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2  
This lifetime is typical for static variables though, so I wouldn't really consider it a drawback per se. –  Quinn Taylor Jan 12 '10 at 3:30
    
This isn't going to be quite as threadsafe as using dispatch_once to initialize the dictionary. The code would be better to use: static dispatch_once_t once; static NSMutableDictionary *dict = nil; dispatch_once(&once, ^{ dict = [[NSMutableDictionary alloc] init]; }); return dict; –  Streeter Mar 31 at 16:06
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All you need is to set your static once at a known point before it is used. For example, you can set an NSApplication delegate and have it do the work in -applicationDidFinishLaunching:

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I can't access it in another file - static variables are only declared within the scope of a class –  Casebash Jan 12 '10 at 3:11
2  
Just define a standalone setup function. –  Jon Reid Jan 12 '10 at 3:18
1  
Nope. That won't work. Something has to call the setup function. –  bbum Jan 12 '10 at 6:03
1  
But that's what I meant, Bill. Provide a setup function, advertise it in a header file, and call it from -applicationDidFinishLaunching: –  Jon Reid Jan 12 '10 at 6:08
1  
(By "standalone," I meant "plain ol' C function.") –  Jon Reid Jan 12 '10 at 7:11
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One option is to use C++. Change the file's extension to .mm and replace = NULL with [[NSMutableDictionary alloc] init].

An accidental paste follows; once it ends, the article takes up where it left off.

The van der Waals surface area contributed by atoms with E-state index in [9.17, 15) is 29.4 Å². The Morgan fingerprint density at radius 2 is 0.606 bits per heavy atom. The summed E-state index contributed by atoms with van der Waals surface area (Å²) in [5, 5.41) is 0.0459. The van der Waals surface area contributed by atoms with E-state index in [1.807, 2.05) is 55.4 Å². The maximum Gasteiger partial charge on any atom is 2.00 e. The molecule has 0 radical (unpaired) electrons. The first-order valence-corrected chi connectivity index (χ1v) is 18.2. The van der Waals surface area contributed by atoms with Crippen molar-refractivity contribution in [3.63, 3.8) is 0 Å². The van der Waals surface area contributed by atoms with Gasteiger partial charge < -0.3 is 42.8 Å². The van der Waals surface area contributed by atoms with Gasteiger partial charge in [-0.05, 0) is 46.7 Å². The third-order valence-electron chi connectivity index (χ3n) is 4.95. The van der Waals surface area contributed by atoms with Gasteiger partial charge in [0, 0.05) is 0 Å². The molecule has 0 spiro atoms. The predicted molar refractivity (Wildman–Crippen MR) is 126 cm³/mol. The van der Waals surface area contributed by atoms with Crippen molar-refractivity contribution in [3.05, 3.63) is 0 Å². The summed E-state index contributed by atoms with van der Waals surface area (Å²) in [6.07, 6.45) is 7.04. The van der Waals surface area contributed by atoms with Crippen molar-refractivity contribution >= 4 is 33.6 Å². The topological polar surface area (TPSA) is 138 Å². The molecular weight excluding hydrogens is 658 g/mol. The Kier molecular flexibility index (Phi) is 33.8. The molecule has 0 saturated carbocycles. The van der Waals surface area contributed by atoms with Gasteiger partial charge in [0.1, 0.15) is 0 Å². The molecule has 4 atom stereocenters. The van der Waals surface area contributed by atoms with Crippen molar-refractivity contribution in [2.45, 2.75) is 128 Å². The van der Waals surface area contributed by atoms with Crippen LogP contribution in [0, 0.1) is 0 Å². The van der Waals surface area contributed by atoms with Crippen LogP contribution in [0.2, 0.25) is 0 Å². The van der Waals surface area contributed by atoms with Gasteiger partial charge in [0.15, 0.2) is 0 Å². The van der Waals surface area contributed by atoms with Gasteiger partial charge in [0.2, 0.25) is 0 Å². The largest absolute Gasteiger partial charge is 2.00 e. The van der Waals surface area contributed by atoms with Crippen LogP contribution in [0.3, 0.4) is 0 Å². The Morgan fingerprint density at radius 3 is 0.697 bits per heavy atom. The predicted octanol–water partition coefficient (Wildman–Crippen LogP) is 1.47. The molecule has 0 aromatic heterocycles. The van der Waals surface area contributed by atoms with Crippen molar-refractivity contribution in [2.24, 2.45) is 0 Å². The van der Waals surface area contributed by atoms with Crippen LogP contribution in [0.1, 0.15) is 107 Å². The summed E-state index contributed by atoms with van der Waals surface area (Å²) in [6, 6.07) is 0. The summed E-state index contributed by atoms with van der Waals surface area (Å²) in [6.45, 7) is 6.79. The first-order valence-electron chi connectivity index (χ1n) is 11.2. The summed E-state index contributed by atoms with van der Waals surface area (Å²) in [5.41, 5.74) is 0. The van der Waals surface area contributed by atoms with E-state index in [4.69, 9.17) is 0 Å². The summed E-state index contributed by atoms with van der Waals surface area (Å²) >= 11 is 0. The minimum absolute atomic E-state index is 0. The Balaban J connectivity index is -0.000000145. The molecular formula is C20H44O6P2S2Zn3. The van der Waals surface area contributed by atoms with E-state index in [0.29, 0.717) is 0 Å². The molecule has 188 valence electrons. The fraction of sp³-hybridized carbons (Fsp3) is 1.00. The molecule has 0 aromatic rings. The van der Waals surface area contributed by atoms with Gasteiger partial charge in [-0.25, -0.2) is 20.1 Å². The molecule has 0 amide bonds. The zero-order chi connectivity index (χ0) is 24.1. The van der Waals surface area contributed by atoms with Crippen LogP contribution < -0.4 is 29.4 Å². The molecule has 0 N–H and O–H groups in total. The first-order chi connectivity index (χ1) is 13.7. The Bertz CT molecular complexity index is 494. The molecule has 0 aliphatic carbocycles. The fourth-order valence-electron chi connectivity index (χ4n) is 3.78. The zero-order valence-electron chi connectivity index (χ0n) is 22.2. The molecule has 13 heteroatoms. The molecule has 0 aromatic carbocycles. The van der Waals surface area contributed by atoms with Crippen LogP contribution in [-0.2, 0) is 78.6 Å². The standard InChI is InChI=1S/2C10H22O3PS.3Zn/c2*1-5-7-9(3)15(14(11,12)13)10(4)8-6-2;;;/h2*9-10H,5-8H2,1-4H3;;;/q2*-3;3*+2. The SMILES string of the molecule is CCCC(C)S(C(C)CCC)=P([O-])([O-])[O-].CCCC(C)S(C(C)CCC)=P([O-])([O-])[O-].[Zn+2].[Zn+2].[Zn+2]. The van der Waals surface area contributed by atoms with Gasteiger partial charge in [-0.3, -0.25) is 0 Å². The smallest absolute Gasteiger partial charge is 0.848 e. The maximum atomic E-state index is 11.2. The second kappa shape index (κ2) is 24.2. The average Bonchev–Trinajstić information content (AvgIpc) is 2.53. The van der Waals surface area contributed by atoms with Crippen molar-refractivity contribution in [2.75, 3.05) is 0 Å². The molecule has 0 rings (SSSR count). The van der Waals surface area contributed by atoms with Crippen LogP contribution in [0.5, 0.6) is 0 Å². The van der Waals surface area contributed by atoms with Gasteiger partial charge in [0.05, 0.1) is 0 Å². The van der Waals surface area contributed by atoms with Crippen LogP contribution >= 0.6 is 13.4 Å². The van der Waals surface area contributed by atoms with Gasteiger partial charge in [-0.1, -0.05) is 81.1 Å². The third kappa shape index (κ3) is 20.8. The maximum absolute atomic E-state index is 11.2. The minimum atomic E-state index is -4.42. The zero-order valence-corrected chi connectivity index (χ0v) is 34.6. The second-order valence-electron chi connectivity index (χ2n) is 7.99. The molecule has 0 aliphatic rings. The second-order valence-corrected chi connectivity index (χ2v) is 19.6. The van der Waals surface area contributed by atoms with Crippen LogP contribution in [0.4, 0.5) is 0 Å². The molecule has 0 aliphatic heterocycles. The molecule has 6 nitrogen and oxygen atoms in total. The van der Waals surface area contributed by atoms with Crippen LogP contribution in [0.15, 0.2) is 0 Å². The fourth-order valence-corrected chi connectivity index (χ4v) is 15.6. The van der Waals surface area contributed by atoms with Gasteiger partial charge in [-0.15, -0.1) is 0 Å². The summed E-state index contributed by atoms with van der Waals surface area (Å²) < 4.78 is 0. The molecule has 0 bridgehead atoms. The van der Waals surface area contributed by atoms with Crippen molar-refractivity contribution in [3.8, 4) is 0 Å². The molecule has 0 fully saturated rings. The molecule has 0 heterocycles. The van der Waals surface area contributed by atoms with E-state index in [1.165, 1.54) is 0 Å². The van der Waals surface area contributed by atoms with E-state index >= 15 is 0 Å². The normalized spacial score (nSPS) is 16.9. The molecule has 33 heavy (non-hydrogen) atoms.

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Will that work on the iPhone? –  Casebash Jan 12 '10 at 3:05
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You could add +initialize in the .m file of your category — you'll just need to make sure you're not smashing an existing implementation or you'll get general wonkiness. (Obviously, you can be sure of this if you wrote the code, but with third-party code, this is probably not the best approach.)

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1  
...and how are you going to be sure? Bad idea. –  benzado Jan 12 '10 at 3:42
    
You could certainly be sure if you wrote the class, or you can use runtime introspection methods or similar approaches. I generally only use +initialize in my own source, I was just putting it out there as an option. Frequently, it is the best option, just not with categories. –  Quinn Taylor Jan 12 '10 at 4:30
    
If you wrote the class, you don't need to put +initialize in a category. If you didn't write it, you can't trust that you won't be stomping on it in a future version of the library. Putting +initialize in a category is more risk than it's worth. –  benzado Jan 13 '10 at 9:41
    
It probably is riskier and more trouble than it's worth in most cases, but I disagree that you'd never need/want to put +initialize in a category. For example, I may have written library/framework code, but only want the static variable and initialization in one client project. I was just trying to provide an alternative that is appropriate in some cases — let's not get militant about it... :-) –  Quinn Taylor Jan 13 '10 at 16:40